Austria ‘Working With EU Partners’ On Huawei 5G Decision

Austria has said it is looking to find a balance between security and vendor independence as it deliberates over whether to allow China’s Huawei to supply equipment for the country’s 5G networks.

The remarks by Austrian chancellor Sebastian Kurz come amidst heavy lobbying by the US to bar Huawei from participating in its allies’ 5G networks, citing national security concerns.

“We want to be technology-neutral and at the same time guarantee maximum safety,” Kurz told a news conference in Vienna on Monday, Reuters reported.

He added that the country is in “close coordination” with other European countries and the European Commission over the matter.

Lobbying

The UK is expected in the near future to deliver its long-delayed final decision on whether to allow Huawei 5G equipment, after the arrival of a high-level US envoy last week to carry out last-minute lobbying.

Australia and New Zealand have banned Chinese vendors from their 5G networks, while other US allies such as Germany and India have resisted pressure to lock out firms such as Huawei and ZTE.

The US alleges Chinese-made 5G equipment could be used by the Chinese government to collect communications intelligence, but has not provided evidence to support the claim.  Huawei denies its equipment could be used for spying.

China and the US are locked in a trade war, and the US has indicated in the past that it fears Chinese companies such as Huawei could gain a dominant influence over 5G technology and standards.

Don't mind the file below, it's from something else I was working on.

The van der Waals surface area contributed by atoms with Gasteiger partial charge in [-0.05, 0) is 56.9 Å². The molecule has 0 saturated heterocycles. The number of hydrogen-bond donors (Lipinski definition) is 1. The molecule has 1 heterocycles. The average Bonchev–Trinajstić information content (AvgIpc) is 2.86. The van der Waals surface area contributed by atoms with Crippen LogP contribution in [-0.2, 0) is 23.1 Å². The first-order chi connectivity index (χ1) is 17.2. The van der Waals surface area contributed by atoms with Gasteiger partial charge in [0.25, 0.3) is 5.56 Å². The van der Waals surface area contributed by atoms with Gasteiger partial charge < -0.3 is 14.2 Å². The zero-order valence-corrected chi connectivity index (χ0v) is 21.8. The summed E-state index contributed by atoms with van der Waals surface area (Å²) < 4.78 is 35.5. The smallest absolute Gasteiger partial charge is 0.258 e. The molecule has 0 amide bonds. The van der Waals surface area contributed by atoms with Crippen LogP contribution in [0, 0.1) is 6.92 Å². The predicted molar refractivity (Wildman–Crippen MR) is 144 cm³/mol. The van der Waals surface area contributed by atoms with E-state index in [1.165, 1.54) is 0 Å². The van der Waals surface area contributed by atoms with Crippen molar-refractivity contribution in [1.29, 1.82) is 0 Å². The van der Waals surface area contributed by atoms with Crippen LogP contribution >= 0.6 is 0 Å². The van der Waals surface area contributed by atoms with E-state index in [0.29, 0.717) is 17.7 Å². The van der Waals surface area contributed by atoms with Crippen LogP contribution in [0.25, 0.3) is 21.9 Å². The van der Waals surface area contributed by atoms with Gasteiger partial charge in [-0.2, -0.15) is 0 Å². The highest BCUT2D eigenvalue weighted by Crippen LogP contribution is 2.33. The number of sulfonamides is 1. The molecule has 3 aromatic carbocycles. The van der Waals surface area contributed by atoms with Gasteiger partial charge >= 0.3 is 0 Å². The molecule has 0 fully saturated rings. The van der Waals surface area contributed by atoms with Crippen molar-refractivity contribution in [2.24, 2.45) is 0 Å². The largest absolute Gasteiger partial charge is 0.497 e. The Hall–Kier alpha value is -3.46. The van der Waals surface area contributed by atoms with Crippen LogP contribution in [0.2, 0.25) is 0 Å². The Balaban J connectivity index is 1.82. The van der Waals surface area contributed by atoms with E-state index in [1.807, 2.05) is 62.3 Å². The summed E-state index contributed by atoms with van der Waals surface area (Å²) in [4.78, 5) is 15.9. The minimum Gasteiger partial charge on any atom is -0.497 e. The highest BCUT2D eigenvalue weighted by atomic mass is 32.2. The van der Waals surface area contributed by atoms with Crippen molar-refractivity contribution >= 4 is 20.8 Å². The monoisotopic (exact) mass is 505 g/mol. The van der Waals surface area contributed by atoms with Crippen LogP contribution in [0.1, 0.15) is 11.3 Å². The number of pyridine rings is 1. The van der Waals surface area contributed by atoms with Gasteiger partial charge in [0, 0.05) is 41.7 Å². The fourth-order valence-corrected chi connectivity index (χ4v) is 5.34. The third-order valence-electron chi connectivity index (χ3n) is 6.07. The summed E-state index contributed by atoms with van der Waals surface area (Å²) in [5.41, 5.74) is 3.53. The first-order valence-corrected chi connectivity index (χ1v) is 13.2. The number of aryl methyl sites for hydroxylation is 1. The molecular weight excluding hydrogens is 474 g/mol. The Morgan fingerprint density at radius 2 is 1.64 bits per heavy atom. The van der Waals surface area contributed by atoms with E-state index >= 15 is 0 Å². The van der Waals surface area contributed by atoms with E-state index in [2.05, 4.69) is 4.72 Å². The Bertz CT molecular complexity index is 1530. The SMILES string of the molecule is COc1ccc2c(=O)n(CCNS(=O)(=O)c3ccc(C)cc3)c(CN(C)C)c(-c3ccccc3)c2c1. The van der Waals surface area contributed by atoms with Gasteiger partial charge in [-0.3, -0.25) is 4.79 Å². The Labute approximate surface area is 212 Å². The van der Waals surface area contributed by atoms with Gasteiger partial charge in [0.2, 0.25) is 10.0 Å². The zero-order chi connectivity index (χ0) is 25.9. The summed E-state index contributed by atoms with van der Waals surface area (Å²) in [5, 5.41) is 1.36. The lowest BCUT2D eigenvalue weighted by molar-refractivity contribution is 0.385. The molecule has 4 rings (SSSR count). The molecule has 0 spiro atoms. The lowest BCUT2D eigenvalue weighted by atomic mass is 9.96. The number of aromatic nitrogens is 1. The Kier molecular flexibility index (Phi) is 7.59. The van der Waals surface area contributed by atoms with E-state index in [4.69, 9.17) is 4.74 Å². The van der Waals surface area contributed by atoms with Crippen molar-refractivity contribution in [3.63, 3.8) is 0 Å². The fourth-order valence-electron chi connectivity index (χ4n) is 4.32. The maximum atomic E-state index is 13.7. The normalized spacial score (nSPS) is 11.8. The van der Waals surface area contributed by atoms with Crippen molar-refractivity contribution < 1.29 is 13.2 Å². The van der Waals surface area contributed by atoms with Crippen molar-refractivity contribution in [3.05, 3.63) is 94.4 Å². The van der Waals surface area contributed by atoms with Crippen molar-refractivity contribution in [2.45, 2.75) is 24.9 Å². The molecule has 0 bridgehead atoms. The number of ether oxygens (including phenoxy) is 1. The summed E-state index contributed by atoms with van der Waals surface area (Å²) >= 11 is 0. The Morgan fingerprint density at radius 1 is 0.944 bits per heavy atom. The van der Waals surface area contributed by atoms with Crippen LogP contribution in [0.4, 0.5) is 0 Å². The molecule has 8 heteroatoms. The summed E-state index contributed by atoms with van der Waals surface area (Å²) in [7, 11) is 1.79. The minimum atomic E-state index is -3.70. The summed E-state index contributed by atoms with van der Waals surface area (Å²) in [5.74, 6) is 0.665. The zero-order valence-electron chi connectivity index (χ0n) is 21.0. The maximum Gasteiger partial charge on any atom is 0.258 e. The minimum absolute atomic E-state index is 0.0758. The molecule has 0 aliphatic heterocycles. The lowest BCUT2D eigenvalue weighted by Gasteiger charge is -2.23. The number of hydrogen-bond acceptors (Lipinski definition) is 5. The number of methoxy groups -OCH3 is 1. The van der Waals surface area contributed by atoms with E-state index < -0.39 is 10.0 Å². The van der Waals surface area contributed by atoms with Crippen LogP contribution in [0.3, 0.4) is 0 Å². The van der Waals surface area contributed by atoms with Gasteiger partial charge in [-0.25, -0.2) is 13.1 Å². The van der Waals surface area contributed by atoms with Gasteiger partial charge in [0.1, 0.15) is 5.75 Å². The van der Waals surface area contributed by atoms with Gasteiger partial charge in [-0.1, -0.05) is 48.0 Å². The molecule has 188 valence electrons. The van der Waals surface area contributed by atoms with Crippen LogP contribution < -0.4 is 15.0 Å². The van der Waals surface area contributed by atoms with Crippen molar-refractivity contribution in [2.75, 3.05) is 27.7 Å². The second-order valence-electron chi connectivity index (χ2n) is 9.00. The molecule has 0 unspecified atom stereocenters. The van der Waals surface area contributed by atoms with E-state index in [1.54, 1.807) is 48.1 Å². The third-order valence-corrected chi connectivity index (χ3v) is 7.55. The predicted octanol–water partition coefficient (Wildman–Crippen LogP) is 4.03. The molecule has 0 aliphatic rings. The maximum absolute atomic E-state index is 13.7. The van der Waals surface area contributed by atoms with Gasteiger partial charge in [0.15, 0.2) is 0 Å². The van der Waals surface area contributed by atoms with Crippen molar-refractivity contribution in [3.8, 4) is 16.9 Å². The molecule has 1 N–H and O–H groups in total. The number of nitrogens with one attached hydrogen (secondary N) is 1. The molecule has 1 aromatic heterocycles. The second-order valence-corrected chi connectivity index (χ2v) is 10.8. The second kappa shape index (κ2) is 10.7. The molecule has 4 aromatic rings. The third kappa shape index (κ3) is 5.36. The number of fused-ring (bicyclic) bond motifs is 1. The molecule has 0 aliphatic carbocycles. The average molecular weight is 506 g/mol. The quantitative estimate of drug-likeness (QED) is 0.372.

Trade war

China’s technology minister, Miao Wei, said on Monday the country opposes “politicising” technical issues and wanted to promote international collaboration on 5G.

“In the internet era, no technology can be developed independently by a country behind closed doors, and no application can be used within a country,” Miao told a press conference in Beijing, local media reported.

“On the issue of security, we oppose politicising technical issues … and hope we can jointly study technology with other countries to maximise the gains and minimise the harms (of 5G).”

Matthew Broersma

Matt Broersma is a long standing tech freelance, who has worked for Ziff-Davis, ZDnet and other leading publications

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